Thanks to a Washington State librarian, kids are improving their reading skills with the help of some unconventional yet highly receptive tutors: dogs.
Image courtesy of ParentMap
MieMie Wu, a librarian in Bothell, Washington, was inspired to start the program, Reading with Rover, after hearing about R.E.A.D. (Reading Education Assistance Dogs), a Utah-based program in which children gained literacy and self-esteem by practicing out loud to canine friends. After its initial success, Reading with Rover has spread to six Washington school districts in the Puget Sound area while also holding reading sessions at libraries and bookstores throughout the Northwest.
Image courtesy of Seattle’s Child
The magic of Reading with Rover lies in the simple but powerful presence of its pooches; as multiple studies have shown, reading to dogs can help young readers maintain their reading levels and even lower blood pressure. And, of course, there is the obvious fact that dogs are, well, the best: “Kids are more excited about reading because reading to a dog is more fun,” Reading with Rover proclaims; Unlike “pesky parents” and teachers, no pup interrupts or corrects his young reader. Along with helping children with reading specifically, the Reading with Rover is also geared to helping children with emotional difficulties or who have been labeled “at-risk.”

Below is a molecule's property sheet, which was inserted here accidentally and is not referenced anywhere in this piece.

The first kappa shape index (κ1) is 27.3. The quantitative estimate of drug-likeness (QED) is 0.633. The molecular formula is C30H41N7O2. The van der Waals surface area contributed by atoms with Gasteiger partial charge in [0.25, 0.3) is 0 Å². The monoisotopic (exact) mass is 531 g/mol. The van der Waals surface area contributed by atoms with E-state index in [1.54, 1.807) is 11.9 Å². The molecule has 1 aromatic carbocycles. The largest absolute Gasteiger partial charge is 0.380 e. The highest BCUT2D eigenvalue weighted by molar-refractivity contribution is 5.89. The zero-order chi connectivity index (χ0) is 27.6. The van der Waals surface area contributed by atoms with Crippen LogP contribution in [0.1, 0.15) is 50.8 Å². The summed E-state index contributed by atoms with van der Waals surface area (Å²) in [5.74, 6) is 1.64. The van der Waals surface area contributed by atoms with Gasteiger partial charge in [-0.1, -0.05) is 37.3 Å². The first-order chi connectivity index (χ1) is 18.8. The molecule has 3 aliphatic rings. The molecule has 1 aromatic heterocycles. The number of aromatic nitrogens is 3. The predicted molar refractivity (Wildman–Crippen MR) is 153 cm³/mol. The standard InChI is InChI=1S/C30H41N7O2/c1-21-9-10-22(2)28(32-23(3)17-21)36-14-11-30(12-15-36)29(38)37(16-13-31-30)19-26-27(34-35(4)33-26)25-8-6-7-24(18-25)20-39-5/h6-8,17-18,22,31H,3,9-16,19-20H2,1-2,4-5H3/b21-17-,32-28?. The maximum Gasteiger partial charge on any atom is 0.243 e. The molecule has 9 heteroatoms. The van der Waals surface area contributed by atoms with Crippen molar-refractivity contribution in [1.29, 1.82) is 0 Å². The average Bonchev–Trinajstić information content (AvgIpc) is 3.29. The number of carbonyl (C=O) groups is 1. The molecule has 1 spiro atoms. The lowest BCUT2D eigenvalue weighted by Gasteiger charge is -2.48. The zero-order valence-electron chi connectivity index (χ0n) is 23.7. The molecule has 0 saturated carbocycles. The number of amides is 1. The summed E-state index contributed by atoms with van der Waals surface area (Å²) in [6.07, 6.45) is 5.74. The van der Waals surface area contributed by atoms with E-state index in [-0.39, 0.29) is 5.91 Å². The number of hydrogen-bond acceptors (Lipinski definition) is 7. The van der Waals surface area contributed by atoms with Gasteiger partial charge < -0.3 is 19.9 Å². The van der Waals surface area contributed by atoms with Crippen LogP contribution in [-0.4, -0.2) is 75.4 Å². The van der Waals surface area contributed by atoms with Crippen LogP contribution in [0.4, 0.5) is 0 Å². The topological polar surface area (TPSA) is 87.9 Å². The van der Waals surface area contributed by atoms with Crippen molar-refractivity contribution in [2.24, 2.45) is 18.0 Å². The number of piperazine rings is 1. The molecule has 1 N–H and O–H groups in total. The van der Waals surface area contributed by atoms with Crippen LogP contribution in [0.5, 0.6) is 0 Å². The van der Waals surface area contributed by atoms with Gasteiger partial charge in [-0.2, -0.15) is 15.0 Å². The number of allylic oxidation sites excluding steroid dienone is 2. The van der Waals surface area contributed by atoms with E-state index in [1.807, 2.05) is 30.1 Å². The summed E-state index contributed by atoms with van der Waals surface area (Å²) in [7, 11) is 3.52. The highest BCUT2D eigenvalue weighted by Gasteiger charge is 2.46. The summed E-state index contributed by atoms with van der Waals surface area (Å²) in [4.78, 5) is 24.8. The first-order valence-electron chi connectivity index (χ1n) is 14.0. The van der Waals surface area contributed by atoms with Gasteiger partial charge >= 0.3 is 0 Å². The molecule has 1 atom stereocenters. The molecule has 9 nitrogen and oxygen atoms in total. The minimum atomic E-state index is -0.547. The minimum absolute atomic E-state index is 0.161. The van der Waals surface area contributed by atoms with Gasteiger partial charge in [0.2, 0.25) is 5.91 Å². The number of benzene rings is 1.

Image courtesy of Shoreline Area News
Parents are showering the program with praise. “I would recommend this program to any parent whether their child loves to read or not, it is just a great experience all around,” said Eve P., the mother of a daughter with a learning disorder. “My son will read almost any kind of book during Reading with Rover, and he wants to read for the entire hour!” said another happy parent.
One can only hope that dog book clubs are right around the corner.
Featured image courtesy of ParentMap